Tuesday, 17 July 2018

How much is your personal loan really costing you?

Written by

Tough economic environment demands savvy personal financial management

It’s been a bruising first half of 2018 for consumer pockets.  The Vat increase in April to 15% has seen an increase in the cost of all vat-rated goods and services, a hefty increase in the fuel price at the beginning of June has already impacted the cost of food and transport, and SA’s dismal showing in the quarterly economic growth figures has left South Africans concerned about the increased costs of living in the months ahead.  The culmination of all these factors is likely to see a hike in inflation, which means the cost of everything is going up – except your salary! 

“In tough economic times, most South Africans are looking to reign in their spending and cut back on unnecessary costs as far as possible.  Luxury items, pay TV and data subscriptions, groceries, alcohol, clothing and entertainment are usually first to face the chop when budgets are taking strain. But an overlooked area of reigning in spending is to revisit the hidden costs associated with your personal loan.  Most people assume that these monthly repayments are fixed and that there’s little that can be done to trim costs, but an area where significant savings can be realised is on the cost of the credit life insurance which most banks make mandatory when taking out a personal loan,” explains Tlalane Ntuli, co-founder and Chief Operating Officer of Yalu, a digital insurer that offers credit life insurance.

If you currently have a personal loan, you will have credit life insurance which banks require as security for your debt should you become unable to service your loan repayments due primarily to death, disability or retrenchment.  Most people don’t even know they have this cover or how much its actually costing them – people simply accept the credit life insurance that’s offered at the point of signing their loan agreement to avoid the ‘hassle factor’, never giving it a second thought again.  In fact, most consumers don’t know that they are not obligated to take this cover with the bank and that there are more affordable options with better benefits available to them. Even on an existing loan, you can switch your credit life insurance to a provider that offers lower rates and benefits without any repercussions for your loan as long as there is no break in cover,” explains Tlalane.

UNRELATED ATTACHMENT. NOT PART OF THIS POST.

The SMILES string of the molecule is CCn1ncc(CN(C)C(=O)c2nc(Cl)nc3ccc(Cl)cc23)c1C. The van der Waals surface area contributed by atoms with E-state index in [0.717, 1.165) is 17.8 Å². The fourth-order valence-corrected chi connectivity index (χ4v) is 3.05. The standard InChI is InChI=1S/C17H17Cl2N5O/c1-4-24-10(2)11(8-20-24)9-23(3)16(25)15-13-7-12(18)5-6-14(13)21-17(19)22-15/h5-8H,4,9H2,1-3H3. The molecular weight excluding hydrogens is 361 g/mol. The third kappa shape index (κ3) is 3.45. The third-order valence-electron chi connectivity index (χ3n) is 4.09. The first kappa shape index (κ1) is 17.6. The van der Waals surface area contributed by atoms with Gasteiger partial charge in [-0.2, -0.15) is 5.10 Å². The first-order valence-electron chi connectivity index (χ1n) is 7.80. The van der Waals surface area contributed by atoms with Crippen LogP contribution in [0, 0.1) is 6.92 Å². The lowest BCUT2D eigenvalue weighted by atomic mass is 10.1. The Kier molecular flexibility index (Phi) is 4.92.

New credit life insurance regulations came into force in August 2017 which capped credit life insurance costs to R4.50 per R1000 loaned, and it allows consumers to select their own preferred credit life provider rather than the bank offering, and to switch their existing cover should they find a product offering that better meets their needs. What’s particularly important to note is that the capping of fees for credit life insurance premiums only applies to new loans and not retrospectively, and none of the loan providers have revised their existing credit life premiums downwards since August 2017.  This means that you could easily be paying more than double the new capped rate for your credit life insurance.   

Here’s a simple example to illustrate the potential monthly savings if you switch to Yalu

On a personal loan of R60 000 with a repayment period of three years.    

  • Total credit life paid at R3.50 per 1000 over three years: R210/pm x 36 = R7 560
  • Total credit life paid at pre-Aug 2017 rate of R8.50 per R1000 over three years: R510/pm x 36 = R18 360
  • Difference:  R10 800 over 36 months or R300 per month

“If you’re looking to cut costs, take a good look at your current personal loan agreements and make sure you are paying the best possible rate for your credit life cover.  By switching your cover to more affordable rates and better benefits with Yalu, the money saved can rather go towards paying off your existing loan and reducing the impact of compound interest on your pocket, or can be redirected to paying for more essential household expenses” says Tlalane. 

Yalu’s monthly credit life premiums also decrease automatically as the outstanding loan amount reduces each month as you are not required to maintain a credit life policy in excess of your actual liability.  However most loan providers keep the monthly premium at a flat rate for the duration of the loan term.  Yalu is also the only credit life provider that offers 10% of premiums back in cash at the end of the loan term if you don’t claim.  

So, before you think that swopping your existing overpriced credit life cover isn’t worth the hassle, consider what it would mean for your pocket and finances if you could pay the savings on your credit life policy in on your loan repayments instead?  When the going gets tough, the tough get going, and that means being diligent about saving and enjoying the cumulative impact of all your cost-cutting measures.

For more information go to www.yalu.co.za


Our name “Yalu” is short for the Zulu term isiyalu - the source of a river.  Yalu was born out of a passion to nourish and bring life to the world of credit life insurance. Our goal of delivering true value for money is evident in the transparency of our products, the simplicity of our process and the fairness of our pricing.  Simply put, we believe in doing right by our customers. By making credit life insurance easy to understand, ensuring that you pay what is fair and rewarding you when you settle your loan, we are changing the face of credit life insurance for your benefit.

For more information go to www.yalu.co.za